Scotland’s left alliance on the rise
Of course it will not be David Cameron or Defence Secretary Michael Fallon’s sons who get killed in Syria will it? It never is.
The polls are inconclusive but many suggest this is being seen as another unwelcome knee-jerk military engagement without a thought out exit strategy. RISE can look forward to playing a leading role in the Scottish anti-war movement.
Meanwhile the civil war in the Labour Party—66 of its MPs voted for more warmongering against the views of their leader Jeremy Corbyn—is now being played out ‘in full Technicolor’. Labour can hardly lead the case against the war when so many in its ranks support it.
Their divisions are just as deep in Scotland where to add insult to injury the pollsters are now flagging up the possibility of Labour’s support at 19 per cent falling below even that of the Tories.
And with another SNP MP now mired in an unseemly financial scandal the need for an effective, principled, popular left wing alliance advocating independence and campaigning on anti-austerity, anti-war and anti-corruption programme could hardly be more obvious.
RISE has come a long way since the Scottish Socialist Party affiliated in May. Whilst progress may have been frustratingly slow at times our involvement has nonetheless helped shape this electoral alliance and propel it towards activity on the streets and on the issues that matter to working class people.
Last weekend was a good illustration of RISE’s increasing confidence and combativity as we conducted simultaneous interventions into both the climate change march in Edinburgh and the STUC anti-racism celebrations in Glasgow.
Whilst the weather was wet and miserable, the fact that RISE was actively involved in both mass movements augurs well for the future and it will not have been lost on our ‘dreich’ political opponents. This is the shape of things to come for Scotland’s Left Alliance as the Holyrood elections draw near.
The RISE conference in Glasgow’s Royal Concert Hall will endorse many issues the SSP has pioneered and promoted over the past year not least our commitment to a second indyref as part of its manifesto next May.
This promise will rightly form a central part of the policy development session. And it will help RISE appeal to those independence supporters who currently intend to vote SNP with both ballot papers.
There is also agreement on RISE MSPs taking a workers wage should they get elected. The SSP is the only party to have implemented this progressive practice in office in Scotland.
And there is a united determination to highlight those other progressive policies unique to RISE such as a £10-an-hour living wage, welcoming refugees and immigrants, creating 100,000 new climate jobs and introducing free public transport.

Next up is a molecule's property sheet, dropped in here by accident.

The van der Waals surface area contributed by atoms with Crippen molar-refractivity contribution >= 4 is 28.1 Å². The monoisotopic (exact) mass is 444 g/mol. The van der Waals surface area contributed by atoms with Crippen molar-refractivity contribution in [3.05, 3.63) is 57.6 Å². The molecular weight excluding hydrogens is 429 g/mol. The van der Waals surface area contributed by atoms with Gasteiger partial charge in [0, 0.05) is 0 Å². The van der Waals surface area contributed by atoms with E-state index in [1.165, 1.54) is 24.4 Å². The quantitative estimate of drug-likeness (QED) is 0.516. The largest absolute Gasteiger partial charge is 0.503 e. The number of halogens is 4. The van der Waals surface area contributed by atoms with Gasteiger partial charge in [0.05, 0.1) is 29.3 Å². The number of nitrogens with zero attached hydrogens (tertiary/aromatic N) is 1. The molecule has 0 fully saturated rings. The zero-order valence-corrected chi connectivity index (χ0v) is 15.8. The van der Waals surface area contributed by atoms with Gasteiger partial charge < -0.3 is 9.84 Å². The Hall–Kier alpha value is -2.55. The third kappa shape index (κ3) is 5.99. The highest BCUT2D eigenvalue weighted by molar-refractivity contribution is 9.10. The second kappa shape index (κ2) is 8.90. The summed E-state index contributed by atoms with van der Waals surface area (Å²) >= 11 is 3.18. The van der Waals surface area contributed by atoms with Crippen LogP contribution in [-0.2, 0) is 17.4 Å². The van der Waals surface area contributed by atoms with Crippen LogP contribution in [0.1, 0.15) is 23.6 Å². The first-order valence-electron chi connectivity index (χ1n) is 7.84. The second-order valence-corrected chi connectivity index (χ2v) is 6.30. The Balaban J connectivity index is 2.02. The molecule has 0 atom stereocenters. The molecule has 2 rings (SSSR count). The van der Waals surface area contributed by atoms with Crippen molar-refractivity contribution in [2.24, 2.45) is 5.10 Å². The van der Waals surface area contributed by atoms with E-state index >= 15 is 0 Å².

These flagship policies will all be agreed at the conference and publicised prominently by RISE to reveal the ‘clear blue water’ that exists between us and all the other candidates.
That is not to say there are not disagreements within RISE but the conference must highlight above all the 90 per cent we agree on and acknowledge the significant progress we have made together. RISE is still a ‘work in progress’.
There is some way to go before we become a household name and register in the polls. To do so we need to become much more involved in the various progressive campaigns and advocate an independent socialist Scotland, resistance to neoliberalism, to austerity and of course to warmongering in Syria and elsewhere.
The structures of RISE from its local circles or branches to national forums and assemblies reflect this ‘work in progress’ and these will be discussed at conference in that context. The alliance is still developing and its longer-term prospects depend on how it performs in May.
With that in mind the final session of the conference on Saturday will consider the full electoral challenge RISE will deliver in the Holyrood elections.
Our key task must be to persuade Labour and SNP voters to give RISE their second or regional/list vote. This will be more challenging with Labour voters as the polls suggest Kezia Dugdale’s party will win few constituency seats and depend on securing lists seats themselves.
RISE will do better persuading SNP voters that a second vote for the nationalists will be wasted and runs the risk paradoxically of electing anti-independence MSPs instead.
The conference on will to be an inspiring event, one to direct the work of Scotland’s Left Alliance for the next six months and beyond.
• RISE conference is on Sat 5 December at Glasgow Royal Concert Hall. Join and register at rise.scot
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